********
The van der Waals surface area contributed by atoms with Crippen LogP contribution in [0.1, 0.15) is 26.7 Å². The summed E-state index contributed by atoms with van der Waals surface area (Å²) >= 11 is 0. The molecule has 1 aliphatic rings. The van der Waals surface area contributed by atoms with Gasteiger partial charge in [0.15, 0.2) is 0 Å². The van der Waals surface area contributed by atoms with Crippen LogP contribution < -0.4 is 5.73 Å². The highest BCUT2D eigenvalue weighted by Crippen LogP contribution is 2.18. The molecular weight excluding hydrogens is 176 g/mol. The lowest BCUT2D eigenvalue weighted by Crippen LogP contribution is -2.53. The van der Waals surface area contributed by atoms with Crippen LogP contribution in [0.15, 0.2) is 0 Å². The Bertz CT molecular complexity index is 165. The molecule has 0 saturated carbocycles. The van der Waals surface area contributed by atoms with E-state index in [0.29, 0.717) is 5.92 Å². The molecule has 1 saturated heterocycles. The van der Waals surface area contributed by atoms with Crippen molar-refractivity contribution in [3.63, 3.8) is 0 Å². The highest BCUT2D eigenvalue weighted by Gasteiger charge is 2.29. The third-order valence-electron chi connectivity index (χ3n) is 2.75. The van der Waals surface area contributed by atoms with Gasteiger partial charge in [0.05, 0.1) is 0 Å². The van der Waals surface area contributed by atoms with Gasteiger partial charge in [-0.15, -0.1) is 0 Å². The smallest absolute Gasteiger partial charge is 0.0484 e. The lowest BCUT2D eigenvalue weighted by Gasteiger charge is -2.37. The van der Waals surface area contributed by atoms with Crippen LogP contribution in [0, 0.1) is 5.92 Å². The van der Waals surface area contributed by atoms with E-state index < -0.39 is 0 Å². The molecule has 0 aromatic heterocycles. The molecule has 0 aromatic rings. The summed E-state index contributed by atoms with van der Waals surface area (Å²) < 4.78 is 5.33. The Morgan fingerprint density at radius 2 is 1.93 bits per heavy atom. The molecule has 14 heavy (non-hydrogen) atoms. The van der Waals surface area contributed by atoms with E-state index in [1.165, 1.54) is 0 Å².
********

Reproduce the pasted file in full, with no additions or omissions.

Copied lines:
The van der Waals surface area contributed by atoms with Crippen LogP contribution in [0.1, 0.15) is 26.7 Å². The summed E-state index contributed by atoms with van der Waals surface area (Å²) >= 11 is 0. The molecule has 1 aliphatic rings. The van der Waals surface area contributed by atoms with Gasteiger partial charge in [0.15, 0.2) is 0 Å². The van der Waals surface area contributed by atoms with Crippen LogP contribution < -0.4 is 5.73 Å². The highest BCUT2D eigenvalue weighted by Crippen LogP contribution is 2.18. The molecular weight excluding hydrogens is 176 g/mol. The lowest BCUT2D eigenvalue weighted by Crippen LogP contribution is -2.53. The van der Waals surface area contributed by atoms with Crippen LogP contribution in [0.15, 0.2) is 0 Å². The Bertz CT molecular complexity index is 165. The molecule has 0 saturated carbocycles. The van der Waals surface area contributed by atoms with E-state index in [0.29, 0.717) is 5.92 Å². The molecule has 1 saturated heterocycles. The van der Waals surface area contributed by atoms with Crippen molar-refractivity contribution in [3.63, 3.8) is 0 Å². The highest BCUT2D eigenvalue weighted by Gasteiger charge is 2.29. The third-order valence-electron chi connectivity index (χ3n) is 2.75. The van der Waals surface area contributed by atoms with Gasteiger partial charge in [0.05, 0.1) is 0 Å². The van der Waals surface area contributed by atoms with Gasteiger partial charge in [-0.15, -0.1) is 0 Å². The smallest absolute Gasteiger partial charge is 0.0484 e. The lowest BCUT2D eigenvalue weighted by Gasteiger charge is -2.37. The van der Waals surface area contributed by atoms with Crippen LogP contribution in [0, 0.1) is 5.92 Å². The van der Waals surface area contributed by atoms with E-state index < -0.39 is 0 Å². The molecule has 0 aromatic heterocycles. The molecule has 0 aromatic rings. The summed E-state index contributed by atoms with van der Waals surface area (Å²) < 4.78 is 5.33. The Morgan fingerprint density at radius 2 is 1.93 bits per heavy atom. The molecule has 14 heavy (non-hydrogen) atoms. The van der Waals surface area contributed by atoms with E-state index in [1.165, 1.54) is 0 Å².